Mass surveillance has been everybody’s idea of dystopia for a long time, at least since Orwell’s Nineteen Eighty Four.
When it finally overpowers us, it will not be by CCTV alone, but by ambient and interactive sensors scraping our data, and algorithms ceaselessly scanning for anomalies, with facial recognition tech maybe bridging the two. Will the pandemic bring this Orwellian moment closer?
It’s easy to think so. China was making mass surveillance come true anyway: all it needed to do after lockdown was adapt its existing smartphone surveillance system to track and trace people with Covid 19, and using a Q-code to let people know where they could and couldn’t go. East Asian countries with previous experience of SARS epidemics - Singapore and South Korea - got track and trace up and running quickly. So efficient. Look what’s possible.
When temporary measures become permanent
In the west, especially in the US, there’s certainly been a lot of concern that new medical surveillance systems, rolled out during the pandemic to track and trace carriers of the virus, will stay in place even after the worst is over and the risks of infection are less. The virus won’t be going away any time soon; government will say it needs to keep watching. Apple and Google - household names, largely loved -quickly got in on the act. And, generally, we aren’t minding the prospect of permanent track and trace because, hey, it happens anyway, and during lockdown we shifted our lives online and simply got more used to 'invasive technification', without ever thinking it was invasive.
Naomi Klein is telling us, urgently:
...the future is being sold to us on the dubious promise that these technologies are the only way to pandemic-proof out lives.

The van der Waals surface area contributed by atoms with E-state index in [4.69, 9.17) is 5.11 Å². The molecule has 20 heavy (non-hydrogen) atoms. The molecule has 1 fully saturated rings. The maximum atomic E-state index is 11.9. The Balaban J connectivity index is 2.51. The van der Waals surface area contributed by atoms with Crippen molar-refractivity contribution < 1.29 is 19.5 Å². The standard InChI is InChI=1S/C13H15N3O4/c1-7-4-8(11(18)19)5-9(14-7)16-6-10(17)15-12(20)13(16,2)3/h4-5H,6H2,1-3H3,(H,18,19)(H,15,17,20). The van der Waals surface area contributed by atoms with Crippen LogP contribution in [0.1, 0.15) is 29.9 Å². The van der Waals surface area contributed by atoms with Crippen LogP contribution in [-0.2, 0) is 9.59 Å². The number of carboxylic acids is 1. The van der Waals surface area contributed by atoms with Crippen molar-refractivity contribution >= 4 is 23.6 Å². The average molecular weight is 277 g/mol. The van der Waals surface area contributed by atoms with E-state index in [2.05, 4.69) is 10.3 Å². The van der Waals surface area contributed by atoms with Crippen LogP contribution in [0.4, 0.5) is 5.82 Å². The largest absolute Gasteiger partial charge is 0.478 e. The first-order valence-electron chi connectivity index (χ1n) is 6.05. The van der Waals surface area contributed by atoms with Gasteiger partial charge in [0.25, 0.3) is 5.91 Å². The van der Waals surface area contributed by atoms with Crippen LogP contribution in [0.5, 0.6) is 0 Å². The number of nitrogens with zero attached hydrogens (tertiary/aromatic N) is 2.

Tech companies are certainly having a profitable pandemic because their products and systems have alleviated the pains of lockdown and no-touch social distancing. Connectivity has kept key aspects of business, education and public service going, enabling millions of office workers to work from home, and families to stay in contact, accelerating existing tech trends and opening up new perspectives on what normal might look like. So, yes, there will be more surveillance. It’s obvious, isn’t it?
Defunding the police meets the American Right
The spectre of - if not mass, then certainly more - surveillance is already haunting the US 'defund the police' movement. Fewer cops equals more cameras, more drones, more data, more algorithms. There’s quite a bit around already. Gary Marx (1988) pointed to that general dynamic a while ago. The defunders will have to be very canny. It’s a bold, progressive, and necessary call, but there’s a lot in the 'defund the police' movement for the American Right - who like dismantling Big Government - to welcome and co-opt. It probably wouldn’t just be cheaper surveillance tech that replaces state police forces, the human face of private armed militias will figure too.